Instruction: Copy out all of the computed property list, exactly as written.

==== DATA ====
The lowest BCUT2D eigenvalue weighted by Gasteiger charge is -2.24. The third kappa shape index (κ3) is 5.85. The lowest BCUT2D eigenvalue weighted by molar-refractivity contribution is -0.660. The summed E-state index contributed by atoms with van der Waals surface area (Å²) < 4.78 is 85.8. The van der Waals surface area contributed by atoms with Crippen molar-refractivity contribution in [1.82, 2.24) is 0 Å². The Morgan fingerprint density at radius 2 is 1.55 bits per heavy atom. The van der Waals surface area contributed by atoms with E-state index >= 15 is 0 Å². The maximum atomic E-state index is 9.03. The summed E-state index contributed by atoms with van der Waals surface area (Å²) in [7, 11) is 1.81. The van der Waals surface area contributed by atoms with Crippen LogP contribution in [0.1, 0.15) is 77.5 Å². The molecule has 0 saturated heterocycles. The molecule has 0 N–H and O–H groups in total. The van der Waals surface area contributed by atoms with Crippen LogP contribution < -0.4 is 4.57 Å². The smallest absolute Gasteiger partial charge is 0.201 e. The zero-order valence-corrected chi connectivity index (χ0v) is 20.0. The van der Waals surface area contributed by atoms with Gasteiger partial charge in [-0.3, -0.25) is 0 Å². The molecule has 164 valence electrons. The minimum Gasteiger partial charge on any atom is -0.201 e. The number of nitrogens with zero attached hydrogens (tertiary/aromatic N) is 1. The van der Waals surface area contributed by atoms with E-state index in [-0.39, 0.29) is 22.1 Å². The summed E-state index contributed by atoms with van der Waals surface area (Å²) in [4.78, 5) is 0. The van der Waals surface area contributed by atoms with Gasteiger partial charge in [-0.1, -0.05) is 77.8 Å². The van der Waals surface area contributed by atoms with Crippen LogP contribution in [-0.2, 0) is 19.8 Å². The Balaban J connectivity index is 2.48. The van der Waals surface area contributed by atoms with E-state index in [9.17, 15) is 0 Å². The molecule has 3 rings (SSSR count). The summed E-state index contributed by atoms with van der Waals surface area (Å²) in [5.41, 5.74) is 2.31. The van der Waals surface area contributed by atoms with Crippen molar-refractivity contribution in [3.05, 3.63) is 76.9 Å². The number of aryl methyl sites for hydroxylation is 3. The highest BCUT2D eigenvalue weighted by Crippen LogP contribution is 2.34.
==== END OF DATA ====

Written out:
The lowest BCUT2D eigenvalue weighted by Gasteiger charge is -2.24. The third kappa shape index (κ3) is 5.85. The lowest BCUT2D eigenvalue weighted by molar-refractivity contribution is -0.660. The summed E-state index contributed by atoms with van der Waals surface area (Å²) < 4.78 is 85.8. The van der Waals surface area contributed by atoms with Crippen molar-refractivity contribution in [1.82, 2.24) is 0 Å². The Morgan fingerprint density at radius 2 is 1.55 bits per heavy atom. The van der Waals surface area contributed by atoms with E-state index >= 15 is 0 Å². The maximum atomic E-state index is 9.03. The summed E-state index contributed by atoms with van der Waals surface area (Å²) in [7, 11) is 1.81. The van der Waals surface area contributed by atoms with Crippen LogP contribution in [0.1, 0.15) is 77.5 Å². The molecule has 0 saturated heterocycles. The molecule has 0 N–H and O–H groups in total. The van der Waals surface area contributed by atoms with Crippen LogP contribution < -0.4 is 4.57 Å². The smallest absolute Gasteiger partial charge is 0.201 e. The zero-order valence-corrected chi connectivity index (χ0v) is 20.0. The van der Waals surface area contributed by atoms with Gasteiger partial charge in [-0.3, -0.25) is 0 Å². The molecule has 164 valence electrons. The minimum Gasteiger partial charge on any atom is -0.201 e. The number of nitrogens with zero attached hydrogens (tertiary/aromatic N) is 1. The van der Waals surface area contributed by atoms with E-state index in [-0.39, 0.29) is 22.1 Å². The summed E-state index contributed by atoms with van der Waals surface area (Å²) in [4.78, 5) is 0. The van der Waals surface area contributed by atoms with Gasteiger partial charge in [-0.1, -0.05) is 77.8 Å². The van der Waals surface area contributed by atoms with Crippen LogP contribution in [-0.2, 0) is 19.8 Å². The Balaban J connectivity index is 2.48. The van der Waals surface area contributed by atoms with E-state index in [9.17, 15) is 0 Å². The molecule has 3 rings (SSSR count). The summed E-state index contributed by atoms with van der Waals surface area (Å²) in [5.41, 5.74) is 2.31. The van der Waals surface area contributed by atoms with Crippen molar-refractivity contribution in [3.05, 3.63) is 76.9 Å². The number of aryl methyl sites for hydroxylation is 3. The highest BCUT2D eigenvalue weighted by Crippen LogP contribution is 2.34.